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There are multiple desktop tools (Bioedit, Emboss, various basic bioinformatic tools) and browser based tools (NEBcutter, biotools, In silico restriction digestion and various other tools) available for performing restriction digestion of smaller prokaryotic genomes or smaller eukaryotic chromosomes individually. However, no desktop tool or browser based tool is available for free use to perform restriction digestion on the whole genome of eukaryotes with larger genomes. Tools like Emboss handles this sort of task but in a primitive way that is not helpful for the downstream analysis of the results right away.I have been working on methylation analysis using RRBS method. This method is based on the restriction digestion pattern of the enzyme MspI on the whole genome. I wanted to perform in silico digestion of MspI on mouse genome(mm10) to virtually see the pattern of digestion. After scanning the web finally I narrowed down on a bioconductor package “Biostrings” that helped me achieve this task. Here, I give the code to perform this task. Since the package I used is an R package, it also helped me perform a variety of downstream analysis pretty fast.This method is based on the ability of the “Biostrings” package to recognize the MspI restriction site (CCGG) on the mouse genome (BSgenome.Mmusculus.UCSC.mm10 bioconductor package loaded into R). Following tasks are peformed by the script below:

  • Load the needed bioconductor and R packages
  • Identify the MspI restriction sites (genomic co-ordinates) per chromosome in the genome.
  • Extract the start and end co-ordinates of the dna fragments resulting from the genomic digestion (using gaps)
  • Create a dataframe of the genomic co-ordinates of the digested fragments fro each chromosome for easier downstream analysis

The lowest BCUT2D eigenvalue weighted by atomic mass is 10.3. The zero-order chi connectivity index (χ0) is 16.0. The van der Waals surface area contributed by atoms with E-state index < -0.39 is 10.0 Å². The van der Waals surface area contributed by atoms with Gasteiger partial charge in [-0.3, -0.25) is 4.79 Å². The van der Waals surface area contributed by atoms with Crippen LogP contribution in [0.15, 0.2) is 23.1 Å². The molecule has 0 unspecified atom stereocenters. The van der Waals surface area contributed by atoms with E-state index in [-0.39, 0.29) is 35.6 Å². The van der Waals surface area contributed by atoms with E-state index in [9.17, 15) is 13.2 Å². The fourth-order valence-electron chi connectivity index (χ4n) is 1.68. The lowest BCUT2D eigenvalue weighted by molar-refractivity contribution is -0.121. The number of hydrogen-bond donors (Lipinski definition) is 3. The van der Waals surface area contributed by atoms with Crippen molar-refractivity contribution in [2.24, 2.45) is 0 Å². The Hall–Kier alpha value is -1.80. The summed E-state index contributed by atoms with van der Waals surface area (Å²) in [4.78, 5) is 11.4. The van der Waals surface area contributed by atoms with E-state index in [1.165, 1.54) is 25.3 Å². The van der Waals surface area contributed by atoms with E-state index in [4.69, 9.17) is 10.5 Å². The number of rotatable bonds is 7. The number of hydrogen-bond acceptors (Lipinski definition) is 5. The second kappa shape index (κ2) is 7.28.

• Plot the frequency of the length of digested fragments using ggplot2
  • A reproducible document is also available at R pubs

Update on 19th August 2014:
I came to know that some people tried to replicate this code and noticed some errors on their side. So, I would say that some issues may crop up when the version of the libraries change. Users may note that the above code is working with the following session information in R.
> sessionInfo()
R version 3.1.1 (2014-07-10)
Platform: x86_64-pc-linux-gnu (64-bit)

locale:
[1] LC_CTYPE=en_US.UTF-8       LC_NUMERIC=C               LC_TIME=en_US.UTF-8
[4] LC_COLLATE=en_US.UTF-8     LC_MONETARY=en_US.UTF-8    LC_MESSAGES=en_US.UTF-8
[7] LC_PAPER=en_US.UTF-8       LC_NAME=C                  LC_ADDRESS=C
[10] LC_TELEPHONE=C             LC_MEASUREMENT=en_US.UTF-8 LC_IDENTIFICATION=C

attached base packages:
[1] parallel  stats     graphics  grDevices utils     datasets  methods   base

other attached packages:
[1] scales_0.2.4                          plyr_1.8.1
[3] ggplot2_1.0.0                         BSgenome.Mmusculus.UCSC.mm10_1.3.1000
[5] BSgenome_1.32.0                       GenomicRanges_1.16.3
[7] GenomeInfoDb_1.0.2                    Biostrings_2.32.1
[9] XVector_0.4.0                         IRanges_1.22.9
[11] BiocGenerics_0.10.0

loaded via a namespace (and not attached):
[1] bitops_1.0-6     colorspace_1.2-4 digest_0.6.4     grid_3.1.1       gtable_0.1.2
[6] labeling_0.2     MASS_7.3-33      munsell_0.4.2    proto_0.3-10     Rcpp_0.11.2
[11] reshape2_1.4     Rsamtools_1.16.1 stats4_3.1.1     stringr_0.6.2    tools_3.1.1
[16] zlibbioc_1.10.0